Is English a ‘killer language’ or one under threat?
Our editorial in English Today issue 29.3 raised the subject of English as a ‘killer language’.
We pointed to a speech given on 22nd February 2013 in which the German President Joachim Gauck called for English to be seen as the common language of Europe, and especially of the European Union.
This speech resulted in a response published in The Times from the British Council’s Director of Strategy. John Worne was quick to try to forestall any suggestion that such an idea supported the notion, sometimes put forward, that English is a ‘killer language’ that grows at the expense of other languages.
In the latest issue this debate has been widened to demonstrate that English too might be thought to be threatened at times, as signalled by an entertaining but nevertheless serious linguistic matter that has recently arisen in the Welsh part of the UK, as reported in The Times:
Residents in the Welsh village of Varteg are not happy with plans to rename it Y Farteg, saying that it will make them the butt of jokes. Welsh language campaigners are calling for the name change, claiming that the current title for the village is incorrect. In the Welsh language, there is no letter V – although the same sound is pronounced [i.e. written] with the letter F. However locals say that the proposed name sounds like a schoolboy’s playground insult. Sioned Jones, 42, a resident of the village, said: ‘Just imagine how embarrassing it will be to have the word fart in your village’s name…’
The interaction between the Welsh and English languages has not been a happy one in Wales. Historically, English was frequently imposed upon Welsh speakers: in the extreme southwest of the country replacement of Welsh by English occurred through settlement as long ago as the late eleventh century, and in much of the south, where Varteg is situated, it occurred progressively throughout the period of the Industrial Revolution of the eighteenth and nineteenth centuries. Replacement of Welsh by English was not sympathetically done, and created hurt and resentment. As social and political attitudes have changed, especially since the mid-twentieth century, strenuous efforts have been made to give Welsh proper official status.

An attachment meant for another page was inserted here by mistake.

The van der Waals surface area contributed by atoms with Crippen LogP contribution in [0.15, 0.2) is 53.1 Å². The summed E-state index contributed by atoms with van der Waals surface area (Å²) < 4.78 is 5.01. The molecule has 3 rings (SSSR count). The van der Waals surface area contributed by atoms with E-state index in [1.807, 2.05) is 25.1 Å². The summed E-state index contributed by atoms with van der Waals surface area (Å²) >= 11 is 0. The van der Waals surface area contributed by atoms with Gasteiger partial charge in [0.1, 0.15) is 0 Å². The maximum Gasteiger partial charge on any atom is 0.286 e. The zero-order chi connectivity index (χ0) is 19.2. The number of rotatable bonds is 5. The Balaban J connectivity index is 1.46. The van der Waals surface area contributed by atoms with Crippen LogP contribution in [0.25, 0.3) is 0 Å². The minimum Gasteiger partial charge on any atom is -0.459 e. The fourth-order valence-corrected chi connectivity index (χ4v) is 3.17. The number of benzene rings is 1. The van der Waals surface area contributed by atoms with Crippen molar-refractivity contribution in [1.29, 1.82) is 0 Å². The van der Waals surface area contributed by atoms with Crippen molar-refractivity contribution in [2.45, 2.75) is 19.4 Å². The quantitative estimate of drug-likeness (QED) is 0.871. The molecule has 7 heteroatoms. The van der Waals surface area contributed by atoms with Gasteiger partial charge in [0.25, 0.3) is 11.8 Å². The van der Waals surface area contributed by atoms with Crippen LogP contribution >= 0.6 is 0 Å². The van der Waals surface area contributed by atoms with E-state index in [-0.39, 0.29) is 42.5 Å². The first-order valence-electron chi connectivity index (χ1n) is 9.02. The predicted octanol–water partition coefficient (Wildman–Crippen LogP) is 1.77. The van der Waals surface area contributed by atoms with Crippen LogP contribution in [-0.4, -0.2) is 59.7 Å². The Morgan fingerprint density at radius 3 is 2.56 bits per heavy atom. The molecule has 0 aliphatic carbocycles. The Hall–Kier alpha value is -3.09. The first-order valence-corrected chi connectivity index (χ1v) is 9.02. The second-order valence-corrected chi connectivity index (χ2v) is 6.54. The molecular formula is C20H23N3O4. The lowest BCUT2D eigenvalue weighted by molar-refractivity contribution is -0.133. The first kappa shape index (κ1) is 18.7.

But as we know, language is tied closely to identity, to the way in which speakers connect with their communities as they are now and as they have been passed on to them by their forebears. Just as the Welsh speakers bridled at having English forced upon them in the past, so many of their English-speaking compatriots now resent having Welsh forced upon them from outside their community. To the very large majority of people in the area in which the village is located, Varteg is not an ‘incorrect’ spelling but a time-honoured one, used for generations. And it seems likely that the anger at its being questioned goes deeper than the merely linguistic, so that what local Varteg residents really object to is not so much the association of the word ‘fart’ with their village, but more that the V- spelling inherited by them from their English-speaking ancestors is being eroded, and that the Welsh language is being boosted at their expense. There is no easy solution to such conflicts of language wherever they occur, but they should be handled intelligently and sympathetically on all sides.
As a postscript to this, we can now report that local objections have been heeded, and the idea of introducing ‘Y Farteg’ as an alternative to ‘Varteg’ has been dropped.
Five of the articles in this issue of English Today concern aspects of the interface between English and other languages.